Courage Must Replace Complacency
“The region is making progress, but the pace of action must be stepped up,” said Kiesha Farnum, Director of Public Sector Projects at CCSA. “The Caribbean is at the tipping point where courage must replace complacency and where we must see the opportunities in climate adversity. Actionable initiatives such as these lay the framework for the region to become more resilient and help create greater sustainability for the Caribbean.”
The region must also fast-track its transition to renewable energy sources such as solar, geothermal, wind, waste to energy, biomass and hydro power. We must also leverage our blue economy assets such as sustainable fishing and maritime transport and shipping for example, which is a trillion dollar industry, and actively engage in climate-smart agriculture, such as the project we are supporting in Jamaica. These are just a few examples where there are opportunities for the region to drive economic growth, resilience and sustainability.
A Trillion Dollar Industry
Given the broad financial bandwidth required for addressing the climate issue in the region, trillions of dollars in green investment will be required, and this represents opportunities. It also suggests that in the Caribbean, there is room to foster more private sector climate financing by efficiently steering capital towards green investments.
With all that has been shared here, the question you may be asking is: How can each of us get involved and go about planting today’s trees so that tomorrow’s generation can enjoy the shade?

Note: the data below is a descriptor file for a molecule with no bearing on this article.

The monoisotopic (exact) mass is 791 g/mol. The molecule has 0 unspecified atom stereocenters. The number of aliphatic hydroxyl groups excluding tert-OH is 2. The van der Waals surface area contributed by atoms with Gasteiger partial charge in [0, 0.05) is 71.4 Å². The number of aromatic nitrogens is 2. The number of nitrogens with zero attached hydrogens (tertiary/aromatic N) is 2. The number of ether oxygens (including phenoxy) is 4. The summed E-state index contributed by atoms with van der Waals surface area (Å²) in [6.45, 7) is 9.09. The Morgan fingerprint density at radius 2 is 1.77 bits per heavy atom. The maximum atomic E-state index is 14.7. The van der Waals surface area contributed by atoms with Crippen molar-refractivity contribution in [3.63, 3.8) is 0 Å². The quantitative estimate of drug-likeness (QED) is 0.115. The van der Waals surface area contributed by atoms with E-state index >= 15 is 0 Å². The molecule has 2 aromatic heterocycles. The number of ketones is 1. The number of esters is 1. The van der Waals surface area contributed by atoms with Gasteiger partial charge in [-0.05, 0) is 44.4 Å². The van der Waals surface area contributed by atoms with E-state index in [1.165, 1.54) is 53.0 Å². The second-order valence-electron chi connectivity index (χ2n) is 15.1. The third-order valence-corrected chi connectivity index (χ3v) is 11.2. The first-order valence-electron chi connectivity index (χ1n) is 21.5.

The first and most important thing that we can do is advocate, to our governments and with our purchases. As much as individual actions count, what we do as a collective and how we hold our leaders accountable for the policies that will make the wholesale changes needed will have the greatest impact in the immediate term.
The Earthshot Prize: £1,000,000
As individuals, we can make simple choices around the home such as switching to LED lights, taking shorter showers, or even machine-washing clothes in cold water. Businesses can, for example, consider a transition to renewable energy sources, implementing a recycling programme and exploring methods in how we can green the products we export.
Another way you can get involved is if you have a climate-smart project which you believe has the potential to address the climate issue at scale with the right investment. Fill out our project matchmaking submission form and we will review it to determine if there is an opportunity for us to assist in accelerating it.
As an Official Nominator for The Earthshot Prize, the most prestigious global environment prize in history, we can also consider nominating your project for the £1,000,000 Grant prize to scale its impact. The search for the 2022 winners has begun. Find out more at https://earthshotprize.org/ or fill out our Earthshot Prize Project Nomination Form. Our future is in our hands. The time to act is now.